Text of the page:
Research firm Gartner says the "Internet of Things" will have 26 billion connected devices by 2020.
Maybe. But connected to what? And how? Here's what you need to know about the "Internet of Things" phenomenon.
There will be no 'Internet of Things'
The label "Internet of Things" is used to describe Internet-connected devices that communicate without human involvement.
For example, as you read this article, you're using the regular Internet. You're a human being who is communicating with another human being (Yours Truly), and this communication is facilitated by many other human beings (editors, web designers, engineers, etc.). Like Soylent Green, the Internet is made out of people -- and computers whose main purpose is to help people use the Internet.
The "Internet of Things" is different mainly in that it's not made out of people.
Let's imagine a scenario 10 years into the future when the "Internet of Things" is supposed to be established. You come home with a hypothetical "smart toaster," which connects to the Internet. You plug it into a kitchen outlet. The toaster boots up, finds the home Wi-Fi network and sends out a query to all the other smart devices registered to you. Your alarm clock, smart toothbrush, TV, smartphones, tablets, PCs, smart glasses, smart smoke detector, home automation base station, smart clothes, smart fridge, smart washer and dryer and smart kitty litter box each in turn introduces itself to the toaster, telling its unique identifiers and what they're capable of doing. The toaster responds in kind. In the future, the toaster can send and receive instructions from other devices.
For example, you have friends over for breakfast and make several slices of toast. There's a lot of heat and a little smoke, and your smart smoke detector suspects a fire. So it sends out a message to the other devices saying, in effect, "is anyone creating heat and smoke?" The toaster can respond the equivalent of: "Yeah, it's me. No fire here and nothing to be alarmed about." So the smoke alarm doesn't sound.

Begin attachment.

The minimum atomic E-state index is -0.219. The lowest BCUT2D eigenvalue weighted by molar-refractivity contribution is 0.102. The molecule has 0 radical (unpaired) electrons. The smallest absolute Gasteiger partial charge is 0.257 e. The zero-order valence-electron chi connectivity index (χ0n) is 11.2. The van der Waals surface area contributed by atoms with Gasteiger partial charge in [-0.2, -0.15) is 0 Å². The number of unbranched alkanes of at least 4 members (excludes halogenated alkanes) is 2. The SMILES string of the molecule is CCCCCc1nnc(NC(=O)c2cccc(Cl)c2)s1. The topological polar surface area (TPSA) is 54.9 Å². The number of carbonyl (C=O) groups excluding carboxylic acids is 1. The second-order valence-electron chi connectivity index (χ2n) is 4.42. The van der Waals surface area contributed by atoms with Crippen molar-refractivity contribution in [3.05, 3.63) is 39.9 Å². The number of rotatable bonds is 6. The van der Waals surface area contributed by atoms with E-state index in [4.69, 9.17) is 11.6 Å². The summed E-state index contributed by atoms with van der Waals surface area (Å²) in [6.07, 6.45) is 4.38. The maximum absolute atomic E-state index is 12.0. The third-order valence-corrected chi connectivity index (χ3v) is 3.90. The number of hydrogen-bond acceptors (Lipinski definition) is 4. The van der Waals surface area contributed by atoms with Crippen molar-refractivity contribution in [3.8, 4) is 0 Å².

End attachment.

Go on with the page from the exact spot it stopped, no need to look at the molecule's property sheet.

"Things" are connecting to each other and interoperating without human involvement. That's one consumery example of the "Internet of Things." (There will be industrial and other applications on a massive scale.)
The "Internet of Things" is a bad name because "things" don't have their own Internet. They use the regular Internet. There is no separate "Internet of Things."
"Things of the Internet" would be closer. And "things that interact with other things without human involvement" would be even more accurate.
Another reason why the "Internet of Things" is a bad name is that the devices can make these connections without using the Internet. Some can connect peer-to-peer, or over a local network, without going online. The ability to connect to the Internet is not a necessary criterion for inclusion in the "Internet of Things" category.
Oh, and one more (fatal) problem
There's one more problem with the label "Internet of Things" -- it implies Internet-like compatibility and universality of communication standards that may never happen.
The basic standards for the Internet were developed before there were powerful companies with a vested interest in excluding competitors from markets. By the time the big Internet companies were rich enough to throw billions of dollars around to get their way, the standards, such as TCP/IP and others that make the Internet universal, were already well established.
This is not the case for the Internet of Things. The phenomenon is arising in an industrial environment of powerful companies that each want an unlevel playing field in their favor, or that have strong and mutually exclusive ideas about how the industry should work.
Former Apple executive Jean-Louis Gassée calls it the "basket of remotes" problem.